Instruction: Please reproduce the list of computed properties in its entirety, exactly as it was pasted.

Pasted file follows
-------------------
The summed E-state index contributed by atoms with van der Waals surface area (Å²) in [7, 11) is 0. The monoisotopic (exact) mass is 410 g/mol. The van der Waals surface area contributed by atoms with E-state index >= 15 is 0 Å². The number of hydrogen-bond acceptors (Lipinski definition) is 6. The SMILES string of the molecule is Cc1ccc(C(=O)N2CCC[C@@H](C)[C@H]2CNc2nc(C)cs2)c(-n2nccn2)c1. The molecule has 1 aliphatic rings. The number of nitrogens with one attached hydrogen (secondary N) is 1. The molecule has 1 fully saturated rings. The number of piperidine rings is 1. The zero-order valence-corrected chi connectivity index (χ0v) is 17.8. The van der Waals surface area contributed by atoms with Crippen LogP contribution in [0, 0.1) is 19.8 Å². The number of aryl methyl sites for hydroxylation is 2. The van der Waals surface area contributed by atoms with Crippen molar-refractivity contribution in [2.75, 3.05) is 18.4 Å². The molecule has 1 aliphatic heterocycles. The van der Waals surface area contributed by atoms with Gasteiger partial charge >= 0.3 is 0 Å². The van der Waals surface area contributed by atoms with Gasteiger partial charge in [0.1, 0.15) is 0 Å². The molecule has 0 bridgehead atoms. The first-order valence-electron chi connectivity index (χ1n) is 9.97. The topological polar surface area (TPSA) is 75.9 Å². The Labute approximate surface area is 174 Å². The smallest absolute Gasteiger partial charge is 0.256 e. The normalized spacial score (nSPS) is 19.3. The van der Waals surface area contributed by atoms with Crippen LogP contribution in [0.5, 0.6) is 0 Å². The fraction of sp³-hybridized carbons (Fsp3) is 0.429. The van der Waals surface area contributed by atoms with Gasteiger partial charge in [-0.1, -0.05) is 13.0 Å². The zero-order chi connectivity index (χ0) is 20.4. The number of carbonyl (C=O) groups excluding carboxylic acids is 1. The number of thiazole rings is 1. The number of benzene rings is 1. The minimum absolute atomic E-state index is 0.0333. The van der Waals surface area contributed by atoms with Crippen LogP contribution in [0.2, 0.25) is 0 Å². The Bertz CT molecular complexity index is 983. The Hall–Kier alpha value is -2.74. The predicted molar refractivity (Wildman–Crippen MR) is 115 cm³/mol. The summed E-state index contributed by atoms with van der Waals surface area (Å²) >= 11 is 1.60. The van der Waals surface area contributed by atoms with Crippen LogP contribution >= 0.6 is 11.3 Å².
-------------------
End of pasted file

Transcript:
The summed E-state index contributed by atoms with van der Waals surface area (Å²) in [7, 11) is 0. The monoisotopic (exact) mass is 410 g/mol. The van der Waals surface area contributed by atoms with E-state index >= 15 is 0 Å². The number of hydrogen-bond acceptors (Lipinski definition) is 6. The SMILES string of the molecule is Cc1ccc(C(=O)N2CCC[C@@H](C)[C@H]2CNc2nc(C)cs2)c(-n2nccn2)c1. The molecule has 1 aliphatic rings. The number of nitrogens with one attached hydrogen (secondary N) is 1. The molecule has 1 fully saturated rings. The number of piperidine rings is 1. The zero-order valence-corrected chi connectivity index (χ0v) is 17.8. The van der Waals surface area contributed by atoms with Crippen LogP contribution in [0, 0.1) is 19.8 Å². The number of aryl methyl sites for hydroxylation is 2. The van der Waals surface area contributed by atoms with Crippen molar-refractivity contribution in [2.75, 3.05) is 18.4 Å². The molecule has 1 aliphatic heterocycles. The van der Waals surface area contributed by atoms with Gasteiger partial charge >= 0.3 is 0 Å². The van der Waals surface area contributed by atoms with Gasteiger partial charge in [0.1, 0.15) is 0 Å². The molecule has 0 bridgehead atoms. The first-order valence-electron chi connectivity index (χ1n) is 9.97. The topological polar surface area (TPSA) is 75.9 Å². The Labute approximate surface area is 174 Å². The smallest absolute Gasteiger partial charge is 0.256 e. The normalized spacial score (nSPS) is 19.3. The van der Waals surface area contributed by atoms with Crippen LogP contribution in [0.5, 0.6) is 0 Å². The fraction of sp³-hybridized carbons (Fsp3) is 0.429. The van der Waals surface area contributed by atoms with Gasteiger partial charge in [-0.1, -0.05) is 13.0 Å². The zero-order chi connectivity index (χ0) is 20.4. The number of carbonyl (C=O) groups excluding carboxylic acids is 1. The number of thiazole rings is 1. The number of benzene rings is 1. The minimum absolute atomic E-state index is 0.0333. The van der Waals surface area contributed by atoms with Crippen LogP contribution in [0.2, 0.25) is 0 Å². The Bertz CT molecular complexity index is 983. The Hall–Kier alpha value is -2.74. The predicted molar refractivity (Wildman–Crippen MR) is 115 cm³/mol. The summed E-state index contributed by atoms with van der Waals surface area (Å²) >= 11 is 1.60. The van der Waals surface area contributed by atoms with Crippen LogP contribution >= 0.6 is 11.3 Å².